With the completion of STS-135 the Space Shuttle program closes out a glorious chapter in the American Space Program. It also closes out the University of Florida’s Medical Support Program, which provided highly trained medical teams to the manned launches and landings at Kennedy Space Center. On July 21, 2011 the final Medical Support Team will deploy to support their final mission.
In the aftermath of the Challenger disaster in January 1986 one of the recommendations of the incident review was to have specially trained physicians on hand to support the EMS and medical specialists at KSC. Following an in-depth selection process, the agency awarded medical support contract to the University of Florida’s Department of Emergency Medicine. The University of Florida has been the contracted supplier of these medical forces since then, over 20 years. The Department of Emergency Medicine supplies physicians who can operate in the pre-hospital environment, and have knowledge of both trauma care and medical resuscitation.
The teams are drawn from several U-F facilities including Shands Jacksonville, and multiple departments support the mission. In addition to the Emergency Department physicians, team members include Emergency Nurses and doctors drawn from Anesthesiology, Critical Care, Surgery, Psychiatry and Internal Medicine. Logistical and material support is provided by the Emergency Department office staff, Shands Pharmacy for stocking of the medications, and Shands Central Supply provides the surgical equipment, making this a truly multidisciplinary support team. The medical-support team completes intense NASA training courses on chemicals, space flight physiology, equipment and escape scenarios. After certification by NASA as a shuttle support physician, the physicians return twice a year to participate in simulations involving several potential launch or landing emergencies.
The typical mission support begins a week prior to launch with notice from NASA that their launch readiness review has approved the launch dates and sends official request for teams, usually for the target date plus the next 3-4 days. As most shuttle watchers know delays or “scrubs” are not unusual for such complex endeavors and teams have to be ready to cover all the potential launch times. During the next week the Emergency Department prepares the teams, arranges to rent a van to transport team members, and readies the medical supplies. The day of the mission the team musters 7 hours prior to launch time as the drive takes 3 hours and teams are required to be on station 4 hours before launch. The presence of the “Shands Docs” as the team is known is part of the countdown checklist and is required to keep the mission “GO” for launch. During the countdown our team is divided into a forward and reserve team, the latter is 3 miles away from the launch pad and in case the forward team becomes unable to assist due to the mishap. The team deploys to a forward position, typically on the crawler tracks as the countdown comes out of the 9 minute hold. The forward team deploys with the KSC EMS team and medical teams from other nearby facilities there to provide further medical forces in the event of a “Mass Casualty Incident”. The Shands Docs are there primarily to provide medical care for the astronauts and the close out crew on the tower assisting the astronauts in donning their space suits and boarding the orbiter. The only people closer to the shuttle at launch time are a special extraction team in an armored personnel carrier as they are within a potential blast zone. Prior to landings the procedure is slightly different. The team deploys shortly after the de-orbit burn and moves to an access road along the KSC runway. Once we hear the double sonic booms the search for the orbiter begins and the shuttle appears and lands quickly and on occasion will pass only a few hundred yards from the team’s location. Once the orbiter has rolled to a stop the team moves onto the runway and sets up the triage site on the runway. The team stays at this site until the crew has exited the orbiter and remains at KSC until they have returned to the crew quarters. There is a NASA tradition dating back to before the shuttle program of enjoying beans & cornbread after launches and once the teams are released and the mission is complete the team usually makes a stop at the KSC souvenir shop prior to the drive home.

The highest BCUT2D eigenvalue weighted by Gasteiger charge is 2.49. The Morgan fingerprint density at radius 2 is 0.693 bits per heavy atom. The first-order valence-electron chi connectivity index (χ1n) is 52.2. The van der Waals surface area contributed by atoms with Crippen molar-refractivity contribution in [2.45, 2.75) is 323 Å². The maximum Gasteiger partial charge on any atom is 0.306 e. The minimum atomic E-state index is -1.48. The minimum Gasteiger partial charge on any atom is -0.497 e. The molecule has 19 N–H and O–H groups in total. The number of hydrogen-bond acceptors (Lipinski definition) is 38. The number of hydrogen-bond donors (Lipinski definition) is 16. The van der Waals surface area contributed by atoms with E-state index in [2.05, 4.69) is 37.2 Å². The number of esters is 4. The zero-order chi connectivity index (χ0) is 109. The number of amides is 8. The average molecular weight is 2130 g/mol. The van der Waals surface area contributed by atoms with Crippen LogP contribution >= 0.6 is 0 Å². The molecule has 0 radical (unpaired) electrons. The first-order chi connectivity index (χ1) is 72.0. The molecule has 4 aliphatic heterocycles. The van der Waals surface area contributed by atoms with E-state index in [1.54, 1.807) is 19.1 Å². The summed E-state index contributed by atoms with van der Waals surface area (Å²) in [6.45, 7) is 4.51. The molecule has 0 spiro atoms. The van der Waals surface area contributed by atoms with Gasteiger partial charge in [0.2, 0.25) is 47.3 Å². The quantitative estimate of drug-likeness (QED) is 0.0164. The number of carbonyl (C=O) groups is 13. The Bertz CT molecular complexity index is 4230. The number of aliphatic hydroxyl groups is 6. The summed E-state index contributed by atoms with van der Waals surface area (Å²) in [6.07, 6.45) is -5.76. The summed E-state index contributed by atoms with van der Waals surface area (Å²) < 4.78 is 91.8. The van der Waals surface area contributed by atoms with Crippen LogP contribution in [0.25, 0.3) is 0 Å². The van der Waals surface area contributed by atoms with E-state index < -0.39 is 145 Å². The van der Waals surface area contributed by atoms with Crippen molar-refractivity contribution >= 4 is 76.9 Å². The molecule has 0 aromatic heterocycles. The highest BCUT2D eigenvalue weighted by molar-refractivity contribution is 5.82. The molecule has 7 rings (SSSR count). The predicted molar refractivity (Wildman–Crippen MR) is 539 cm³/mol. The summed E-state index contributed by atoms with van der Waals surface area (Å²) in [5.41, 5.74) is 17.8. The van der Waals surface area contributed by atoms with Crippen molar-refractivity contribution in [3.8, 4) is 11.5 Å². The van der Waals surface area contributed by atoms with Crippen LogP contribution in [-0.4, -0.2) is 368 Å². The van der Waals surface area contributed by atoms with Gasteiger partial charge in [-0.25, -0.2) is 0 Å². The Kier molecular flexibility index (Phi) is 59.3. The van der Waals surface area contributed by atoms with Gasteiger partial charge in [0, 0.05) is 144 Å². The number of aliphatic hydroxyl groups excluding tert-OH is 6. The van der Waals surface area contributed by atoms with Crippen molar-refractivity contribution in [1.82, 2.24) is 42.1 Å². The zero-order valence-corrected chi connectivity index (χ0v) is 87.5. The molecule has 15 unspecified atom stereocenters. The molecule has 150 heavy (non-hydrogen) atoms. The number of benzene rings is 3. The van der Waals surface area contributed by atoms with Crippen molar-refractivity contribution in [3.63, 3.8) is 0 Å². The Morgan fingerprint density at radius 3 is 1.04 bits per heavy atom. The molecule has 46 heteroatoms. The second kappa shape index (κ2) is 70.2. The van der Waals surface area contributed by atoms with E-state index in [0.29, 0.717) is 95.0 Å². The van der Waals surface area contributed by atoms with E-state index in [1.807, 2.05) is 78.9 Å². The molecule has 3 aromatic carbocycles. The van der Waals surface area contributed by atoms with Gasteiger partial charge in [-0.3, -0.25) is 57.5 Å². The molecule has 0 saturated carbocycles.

It has been a tremendous honor for our medical teams to have been part of the Shuttle program and we all take away fantastic memories, amazing photos and many friendships formed from the close working relationships we have with the Kennedy Space Center personnel. The University of Florida, College of Medicine is proud to have been part of such an historic program and to work so closely with such high caliber people and organizations. We stand ready to support NASA and private industry as they move forward with the next chapter in American space exploration.
Go NASA; Go Gators!
– Kevin L. Ferguson MD FACEP; Director NASA Medical Support